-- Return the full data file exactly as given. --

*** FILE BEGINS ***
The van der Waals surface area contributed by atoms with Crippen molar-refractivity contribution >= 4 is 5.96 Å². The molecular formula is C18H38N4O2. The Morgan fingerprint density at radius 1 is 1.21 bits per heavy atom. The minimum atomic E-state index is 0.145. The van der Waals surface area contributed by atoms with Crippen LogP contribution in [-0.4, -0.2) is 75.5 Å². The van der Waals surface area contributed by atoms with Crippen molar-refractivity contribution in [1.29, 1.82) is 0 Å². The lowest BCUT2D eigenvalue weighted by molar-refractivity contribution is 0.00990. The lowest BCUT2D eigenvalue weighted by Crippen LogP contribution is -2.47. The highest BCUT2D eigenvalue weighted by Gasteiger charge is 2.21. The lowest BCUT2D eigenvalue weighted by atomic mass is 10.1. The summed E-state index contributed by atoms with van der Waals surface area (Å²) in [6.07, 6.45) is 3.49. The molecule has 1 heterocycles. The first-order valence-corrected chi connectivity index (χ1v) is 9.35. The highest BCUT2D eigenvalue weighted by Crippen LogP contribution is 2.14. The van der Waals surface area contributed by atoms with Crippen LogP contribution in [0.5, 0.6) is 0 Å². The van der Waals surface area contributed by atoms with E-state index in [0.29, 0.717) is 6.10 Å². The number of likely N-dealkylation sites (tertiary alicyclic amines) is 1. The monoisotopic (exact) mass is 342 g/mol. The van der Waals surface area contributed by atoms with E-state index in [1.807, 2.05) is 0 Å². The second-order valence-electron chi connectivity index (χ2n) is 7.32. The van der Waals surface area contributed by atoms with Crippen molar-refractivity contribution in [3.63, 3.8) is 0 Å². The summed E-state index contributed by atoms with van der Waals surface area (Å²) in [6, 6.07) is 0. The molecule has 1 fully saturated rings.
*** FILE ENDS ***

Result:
The van der Waals surface area contributed by atoms with Crippen molar-refractivity contribution >= 4 is 5.96 Å². The molecular formula is C18H38N4O2. The Morgan fingerprint density at radius 1 is 1.21 bits per heavy atom. The minimum atomic E-state index is 0.145. The van der Waals surface area contributed by atoms with Crippen LogP contribution in [-0.4, -0.2) is 75.5 Å². The van der Waals surface area contributed by atoms with Crippen molar-refractivity contribution in [1.29, 1.82) is 0 Å². The lowest BCUT2D eigenvalue weighted by molar-refractivity contribution is 0.00990. The lowest BCUT2D eigenvalue weighted by Crippen LogP contribution is -2.47. The highest BCUT2D eigenvalue weighted by Gasteiger charge is 2.21. The lowest BCUT2D eigenvalue weighted by atomic mass is 10.1. The summed E-state index contributed by atoms with van der Waals surface area (Å²) in [6.07, 6.45) is 3.49. The molecule has 1 heterocycles. The first-order valence-corrected chi connectivity index (χ1v) is 9.35. The highest BCUT2D eigenvalue weighted by Crippen LogP contribution is 2.14. The van der Waals surface area contributed by atoms with Crippen LogP contribution in [0.5, 0.6) is 0 Å². The van der Waals surface area contributed by atoms with E-state index in [0.29, 0.717) is 6.10 Å². The number of likely N-dealkylation sites (tertiary alicyclic amines) is 1. The monoisotopic (exact) mass is 342 g/mol. The van der Waals surface area contributed by atoms with E-state index in [1.807, 2.05) is 0 Å². The second-order valence-electron chi connectivity index (χ2n) is 7.32. The van der Waals surface area contributed by atoms with Crippen molar-refractivity contribution in [3.63, 3.8) is 0 Å². The summed E-state index contributed by atoms with van der Waals surface area (Å²) in [6, 6.07) is 0. The molecule has 1 fully saturated rings.